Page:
Many questions remain unanswered regarding Sangeeta Persaud’s death

Dear Editor,

The decision taken by the Minister of Home Affairs Clement Rohee to have the body of the late Sangeeta Persaud exhumed for an independent autopsy is indeed commendable.  No doubt his objective was to arrive at some transparency in the matter and to allay the many fears and concerns raised in many quarters.

As far as I can tell I was one of the persons who expressly called and while I am sure that Minister Rohee must have taken into consideration the views of a wider cross section of individuals and organizations, I would like to offer my personal congratulations to him.

But, despite the Minister’s initiative many questions still remain to be answered, least of all the results of the second autopsy which I am sure will be made public in due course.   A perusal of all the press reports will reveal that it was many days after the news of the initial “inconclusive” autopsy that the public was informed that samples were taken from Sangeeta’s stomach for further examination.  Why were we not told at the same time that samples were taken for further examination?  Had this information been given, it probably would not have led to the charge of a cover-up voiced by so many.

A still later report (Stabroek News and Kaieteur News April 23) claims that Sangeeta died of meningitis.  According to the latter paper, “following tests carried out on body samples recently, it was confirmed that Persaud died from meningitis.” When was this test done and by whom? Obviously, the first “inconclusive” autopsy could not be the basis of the meningitis report, and the only other known autopsy was scheduled for Saturday, April 24.

Incidentally, the Guyana Chronicle of the same day in its report of Minister Rohee’s press conference makes no mention of meningitis with the Minister himself saying that he had not seen any such report.

But this is not all!  I firmly believe that the involvement of the Chairman of the Ethnic Relations Commis-sion also leads to more questions than answers. Most amazingly, according to (Stabroek News April 10), the ERC Chairman felt it  became necessary at that point to bring  to public attention “the facts” surrounding  Persaud’s death and to correct media “inaccuracies.”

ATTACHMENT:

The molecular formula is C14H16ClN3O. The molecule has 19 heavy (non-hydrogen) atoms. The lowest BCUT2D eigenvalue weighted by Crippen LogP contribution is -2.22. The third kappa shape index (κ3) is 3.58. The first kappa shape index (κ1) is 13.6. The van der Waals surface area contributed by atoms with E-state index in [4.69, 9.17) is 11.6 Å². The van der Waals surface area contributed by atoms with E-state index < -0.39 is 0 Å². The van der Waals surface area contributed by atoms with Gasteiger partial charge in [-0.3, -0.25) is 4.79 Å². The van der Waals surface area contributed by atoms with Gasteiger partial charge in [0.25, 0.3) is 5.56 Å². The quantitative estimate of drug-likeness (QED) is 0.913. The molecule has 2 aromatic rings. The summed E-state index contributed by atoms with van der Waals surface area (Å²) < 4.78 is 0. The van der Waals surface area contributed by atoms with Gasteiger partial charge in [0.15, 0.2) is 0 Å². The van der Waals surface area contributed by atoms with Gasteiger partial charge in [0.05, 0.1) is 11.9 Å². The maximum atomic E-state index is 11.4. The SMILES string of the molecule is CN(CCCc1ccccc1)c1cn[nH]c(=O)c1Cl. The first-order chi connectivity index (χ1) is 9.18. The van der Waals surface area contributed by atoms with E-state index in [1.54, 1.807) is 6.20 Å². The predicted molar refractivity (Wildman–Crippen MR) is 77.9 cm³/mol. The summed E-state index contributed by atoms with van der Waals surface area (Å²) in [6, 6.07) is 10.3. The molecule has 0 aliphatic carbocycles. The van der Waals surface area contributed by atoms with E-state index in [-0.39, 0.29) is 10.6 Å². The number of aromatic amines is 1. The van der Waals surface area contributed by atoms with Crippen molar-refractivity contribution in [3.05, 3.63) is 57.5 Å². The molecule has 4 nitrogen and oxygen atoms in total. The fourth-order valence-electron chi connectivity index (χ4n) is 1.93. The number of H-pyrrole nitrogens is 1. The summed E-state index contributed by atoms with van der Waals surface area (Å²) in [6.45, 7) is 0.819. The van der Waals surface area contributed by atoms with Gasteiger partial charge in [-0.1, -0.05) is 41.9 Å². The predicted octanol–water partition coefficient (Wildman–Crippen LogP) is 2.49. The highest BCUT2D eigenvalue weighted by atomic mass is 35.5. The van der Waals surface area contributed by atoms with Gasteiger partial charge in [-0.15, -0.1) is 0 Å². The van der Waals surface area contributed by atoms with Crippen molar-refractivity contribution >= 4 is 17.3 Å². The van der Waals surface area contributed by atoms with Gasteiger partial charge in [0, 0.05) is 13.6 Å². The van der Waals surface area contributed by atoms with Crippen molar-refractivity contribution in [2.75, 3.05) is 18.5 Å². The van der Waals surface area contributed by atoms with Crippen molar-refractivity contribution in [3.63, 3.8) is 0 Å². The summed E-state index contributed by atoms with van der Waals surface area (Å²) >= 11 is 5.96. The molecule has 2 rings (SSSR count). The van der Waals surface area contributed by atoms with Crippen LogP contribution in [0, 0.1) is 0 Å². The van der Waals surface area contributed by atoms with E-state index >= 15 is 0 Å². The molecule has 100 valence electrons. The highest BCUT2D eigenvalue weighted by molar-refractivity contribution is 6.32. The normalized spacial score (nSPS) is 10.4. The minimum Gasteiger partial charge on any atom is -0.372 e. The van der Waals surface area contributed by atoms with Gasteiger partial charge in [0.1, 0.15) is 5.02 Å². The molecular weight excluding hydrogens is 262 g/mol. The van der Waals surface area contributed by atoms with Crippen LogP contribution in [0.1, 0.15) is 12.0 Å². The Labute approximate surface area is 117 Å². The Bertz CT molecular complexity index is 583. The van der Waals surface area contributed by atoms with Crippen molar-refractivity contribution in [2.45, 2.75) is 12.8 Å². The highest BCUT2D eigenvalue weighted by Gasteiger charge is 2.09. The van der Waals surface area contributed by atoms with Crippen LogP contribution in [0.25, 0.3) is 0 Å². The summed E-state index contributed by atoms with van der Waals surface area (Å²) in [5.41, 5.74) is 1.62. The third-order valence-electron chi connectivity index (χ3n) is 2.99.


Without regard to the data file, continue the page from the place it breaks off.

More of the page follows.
Since the Chairman has not contradicted this particular report, one may assume that it is true.  So my question is: By what method, mysterious or scientific, did the ERC chairman arrive at the “facts?”  Facts are determined by an empirical, verifiable, and transparent process of investigation and inquiry and usually in matters of this nature an inquest is held to determine the facts, but in the absence of such an inquest, the intrigue deepens.  How did the chairman arrive at his “facts?” Hopefully, not by any private and privileged epistemology!

I believe that something is gravely amiss here.  Here is the Chairman of a duly constitutional national commission defending the Christian right to make converts as well as the Christian  practice of exorcism.

If this is his unambiguously enunciated belief then how can he participate in any process to determine “the facts” in this case of a fellow Pentecostal pastor involved in the exorcism and committed to making converts?  Where is the fairness?  Do we no longer care about the age old principle of conflict of interest?

As if this was not enough, the Chairman of the ERC presents himself at the scene of the second autopsy.  Who invested him with the authority to be a witness at the autopsy?  Whose interest was he overseeing?  But it is not only the Chairman’s presence at the autopsy I find extremely troubling.  What was the pastor doing at the autopsy?  By what authority was he there?  And then there was the presence of the learned attorney-at-law, Mr Nigel Hughes  The newspaper report does not make it clear whose interest he was representing.

But what was even more shocking in my layman’s opinion was the presence at the autopsy of Dr Neehaul Singh.  It was the “inconclusive” result of his autopsy that necessitated a second being undertaken.  Should he have been there?  What does the presence of the pastor in question, the Chairman of the ERC with his mysterious ways of arriving at the “facts’ and his partiality to the practice of exorcism and conversion, and that of  Dr Neehaul Singh do to the impartiality and independence of  the  autopsy.

After all this was Minister Rohee’s objective, an independent autopsy.

The questions and inconsistencies in this case are legion.

But before I delve into more of them, it is time to have the opinions of some of our legal minds.  But let me end with one question:  Should the practice of exorcism be subjected to public scrutiny and should it be above the law of the land simply because it happens to be the religious beliefs of some people?

Yours faithfully,
Swami Aksharananda

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